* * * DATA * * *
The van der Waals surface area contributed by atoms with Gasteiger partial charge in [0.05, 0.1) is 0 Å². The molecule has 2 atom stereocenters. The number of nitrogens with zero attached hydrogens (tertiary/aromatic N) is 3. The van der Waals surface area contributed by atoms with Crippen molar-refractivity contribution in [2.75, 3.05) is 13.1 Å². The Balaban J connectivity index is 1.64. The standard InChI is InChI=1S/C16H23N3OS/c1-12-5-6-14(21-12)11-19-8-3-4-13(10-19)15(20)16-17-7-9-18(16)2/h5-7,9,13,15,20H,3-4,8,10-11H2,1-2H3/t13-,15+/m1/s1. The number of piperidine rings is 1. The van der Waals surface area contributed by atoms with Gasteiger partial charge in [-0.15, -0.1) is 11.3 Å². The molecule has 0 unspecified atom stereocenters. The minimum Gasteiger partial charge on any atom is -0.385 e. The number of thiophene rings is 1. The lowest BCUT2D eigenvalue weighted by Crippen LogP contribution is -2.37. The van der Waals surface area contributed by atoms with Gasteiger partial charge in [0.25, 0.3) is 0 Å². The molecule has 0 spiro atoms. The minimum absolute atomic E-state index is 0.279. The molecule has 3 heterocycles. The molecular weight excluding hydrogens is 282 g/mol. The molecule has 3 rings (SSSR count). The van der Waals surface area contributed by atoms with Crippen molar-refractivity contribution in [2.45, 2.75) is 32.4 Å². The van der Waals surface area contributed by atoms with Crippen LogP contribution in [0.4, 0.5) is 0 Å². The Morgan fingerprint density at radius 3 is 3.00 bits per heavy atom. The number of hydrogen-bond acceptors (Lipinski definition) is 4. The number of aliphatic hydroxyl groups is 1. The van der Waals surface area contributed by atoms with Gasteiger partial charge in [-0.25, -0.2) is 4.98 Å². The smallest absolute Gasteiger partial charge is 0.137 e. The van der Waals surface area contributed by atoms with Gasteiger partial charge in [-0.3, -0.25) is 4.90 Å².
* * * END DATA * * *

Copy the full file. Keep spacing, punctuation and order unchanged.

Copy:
The van der Waals surface area contributed by atoms with Gasteiger partial charge in [0.05, 0.1) is 0 Å². The molecule has 2 atom stereocenters. The number of nitrogens with zero attached hydrogens (tertiary/aromatic N) is 3. The van der Waals surface area contributed by atoms with Crippen molar-refractivity contribution in [2.75, 3.05) is 13.1 Å². The Balaban J connectivity index is 1.64. The standard InChI is InChI=1S/C16H23N3OS/c1-12-5-6-14(21-12)11-19-8-3-4-13(10-19)15(20)16-17-7-9-18(16)2/h5-7,9,13,15,20H,3-4,8,10-11H2,1-2H3/t13-,15+/m1/s1. The number of piperidine rings is 1. The van der Waals surface area contributed by atoms with Gasteiger partial charge in [-0.15, -0.1) is 11.3 Å². The molecule has 0 unspecified atom stereocenters. The minimum Gasteiger partial charge on any atom is -0.385 e. The number of thiophene rings is 1. The lowest BCUT2D eigenvalue weighted by Crippen LogP contribution is -2.37. The van der Waals surface area contributed by atoms with Gasteiger partial charge in [0.25, 0.3) is 0 Å². The molecule has 0 spiro atoms. The minimum absolute atomic E-state index is 0.279. The molecule has 3 heterocycles. The molecular weight excluding hydrogens is 282 g/mol. The molecule has 3 rings (SSSR count). The van der Waals surface area contributed by atoms with Crippen molar-refractivity contribution in [2.45, 2.75) is 32.4 Å². The van der Waals surface area contributed by atoms with Crippen LogP contribution in [0.4, 0.5) is 0 Å². The Morgan fingerprint density at radius 3 is 3.00 bits per heavy atom. The number of hydrogen-bond acceptors (Lipinski definition) is 4. The number of aliphatic hydroxyl groups is 1. The van der Waals surface area contributed by atoms with Gasteiger partial charge in [-0.25, -0.2) is 4.98 Å². The smallest absolute Gasteiger partial charge is 0.137 e. The van der Waals surface area contributed by atoms with Gasteiger partial charge in [-0.3, -0.25) is 4.90 Å².